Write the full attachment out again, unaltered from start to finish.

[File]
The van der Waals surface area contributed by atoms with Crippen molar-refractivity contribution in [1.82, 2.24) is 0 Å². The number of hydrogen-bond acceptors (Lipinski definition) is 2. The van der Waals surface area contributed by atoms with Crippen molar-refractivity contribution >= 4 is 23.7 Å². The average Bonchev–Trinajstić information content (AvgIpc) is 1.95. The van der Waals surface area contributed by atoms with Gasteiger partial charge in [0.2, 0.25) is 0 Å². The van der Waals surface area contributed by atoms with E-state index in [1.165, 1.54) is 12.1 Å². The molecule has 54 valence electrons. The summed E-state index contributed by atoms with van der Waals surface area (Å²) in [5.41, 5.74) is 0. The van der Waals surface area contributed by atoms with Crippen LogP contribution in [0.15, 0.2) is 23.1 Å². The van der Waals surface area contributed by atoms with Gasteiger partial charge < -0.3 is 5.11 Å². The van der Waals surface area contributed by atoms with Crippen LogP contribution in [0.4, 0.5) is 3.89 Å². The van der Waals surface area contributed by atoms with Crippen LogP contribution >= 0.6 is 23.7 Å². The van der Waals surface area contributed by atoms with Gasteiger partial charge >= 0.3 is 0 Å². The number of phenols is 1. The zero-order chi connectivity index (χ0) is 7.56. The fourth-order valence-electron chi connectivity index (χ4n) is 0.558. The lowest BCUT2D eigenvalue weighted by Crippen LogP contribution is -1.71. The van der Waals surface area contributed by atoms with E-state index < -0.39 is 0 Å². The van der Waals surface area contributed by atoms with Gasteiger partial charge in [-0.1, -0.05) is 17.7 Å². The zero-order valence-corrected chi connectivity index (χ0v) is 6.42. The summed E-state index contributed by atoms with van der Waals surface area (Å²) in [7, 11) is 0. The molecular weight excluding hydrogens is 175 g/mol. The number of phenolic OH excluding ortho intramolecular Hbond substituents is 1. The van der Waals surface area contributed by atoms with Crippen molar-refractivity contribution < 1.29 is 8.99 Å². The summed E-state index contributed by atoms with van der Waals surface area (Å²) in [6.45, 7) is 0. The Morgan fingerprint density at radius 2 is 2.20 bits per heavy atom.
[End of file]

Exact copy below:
The van der Waals surface area contributed by atoms with Crippen molar-refractivity contribution in [1.82, 2.24) is 0 Å². The number of hydrogen-bond acceptors (Lipinski definition) is 2. The van der Waals surface area contributed by atoms with Crippen molar-refractivity contribution >= 4 is 23.7 Å². The average Bonchev–Trinajstić information content (AvgIpc) is 1.95. The van der Waals surface area contributed by atoms with Gasteiger partial charge in [0.2, 0.25) is 0 Å². The van der Waals surface area contributed by atoms with E-state index in [1.165, 1.54) is 12.1 Å². The molecule has 54 valence electrons. The summed E-state index contributed by atoms with van der Waals surface area (Å²) in [5.41, 5.74) is 0. The van der Waals surface area contributed by atoms with Crippen LogP contribution in [0.15, 0.2) is 23.1 Å². The van der Waals surface area contributed by atoms with Gasteiger partial charge < -0.3 is 5.11 Å². The van der Waals surface area contributed by atoms with Crippen LogP contribution in [0.4, 0.5) is 3.89 Å². The van der Waals surface area contributed by atoms with Crippen LogP contribution >= 0.6 is 23.7 Å². The van der Waals surface area contributed by atoms with Gasteiger partial charge >= 0.3 is 0 Å². The number of phenols is 1. The zero-order chi connectivity index (χ0) is 7.56. The fourth-order valence-electron chi connectivity index (χ4n) is 0.558. The lowest BCUT2D eigenvalue weighted by Crippen LogP contribution is -1.71. The van der Waals surface area contributed by atoms with E-state index < -0.39 is 0 Å². The van der Waals surface area contributed by atoms with Gasteiger partial charge in [-0.1, -0.05) is 17.7 Å². The zero-order valence-corrected chi connectivity index (χ0v) is 6.42. The summed E-state index contributed by atoms with van der Waals surface area (Å²) in [7, 11) is 0. The molecular weight excluding hydrogens is 175 g/mol. The number of phenolic OH excluding ortho intramolecular Hbond substituents is 1. The van der Waals surface area contributed by atoms with Crippen molar-refractivity contribution < 1.29 is 8.99 Å². The summed E-state index contributed by atoms with van der Waals surface area (Å²) in [6.45, 7) is 0. The Morgan fingerprint density at radius 2 is 2.20 bits per heavy atom.